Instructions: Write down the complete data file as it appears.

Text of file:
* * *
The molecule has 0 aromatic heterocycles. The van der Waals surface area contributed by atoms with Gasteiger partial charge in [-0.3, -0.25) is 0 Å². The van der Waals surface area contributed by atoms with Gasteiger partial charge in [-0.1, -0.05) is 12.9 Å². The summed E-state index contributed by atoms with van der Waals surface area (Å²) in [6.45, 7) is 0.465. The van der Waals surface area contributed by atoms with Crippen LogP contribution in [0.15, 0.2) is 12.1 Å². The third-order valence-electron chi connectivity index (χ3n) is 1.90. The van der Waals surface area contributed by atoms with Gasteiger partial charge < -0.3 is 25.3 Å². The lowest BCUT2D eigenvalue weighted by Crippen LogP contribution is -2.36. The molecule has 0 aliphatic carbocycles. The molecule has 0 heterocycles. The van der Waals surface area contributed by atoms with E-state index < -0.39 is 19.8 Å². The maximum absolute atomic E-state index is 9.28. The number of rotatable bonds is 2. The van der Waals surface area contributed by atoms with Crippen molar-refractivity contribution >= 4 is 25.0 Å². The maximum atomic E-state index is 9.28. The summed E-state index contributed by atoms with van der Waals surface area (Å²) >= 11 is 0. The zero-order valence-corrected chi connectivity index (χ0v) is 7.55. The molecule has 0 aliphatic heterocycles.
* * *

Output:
The molecule has 0 aromatic heterocycles. The van der Waals surface area contributed by atoms with Gasteiger partial charge in [-0.3, -0.25) is 0 Å². The van der Waals surface area contributed by atoms with Gasteiger partial charge in [-0.1, -0.05) is 12.9 Å². The summed E-state index contributed by atoms with van der Waals surface area (Å²) in [6.45, 7) is 0.465. The van der Waals surface area contributed by atoms with Crippen LogP contribution in [0.15, 0.2) is 12.1 Å². The third-order valence-electron chi connectivity index (χ3n) is 1.90. The van der Waals surface area contributed by atoms with Gasteiger partial charge < -0.3 is 25.3 Å². The lowest BCUT2D eigenvalue weighted by Crippen LogP contribution is -2.36. The molecule has 0 aliphatic carbocycles. The molecule has 0 heterocycles. The van der Waals surface area contributed by atoms with E-state index < -0.39 is 19.8 Å². The maximum absolute atomic E-state index is 9.28. The number of rotatable bonds is 2. The van der Waals surface area contributed by atoms with Crippen molar-refractivity contribution >= 4 is 25.0 Å². The maximum atomic E-state index is 9.28. The summed E-state index contributed by atoms with van der Waals surface area (Å²) >= 11 is 0. The zero-order valence-corrected chi connectivity index (χ0v) is 7.55. The molecule has 0 aliphatic heterocycles.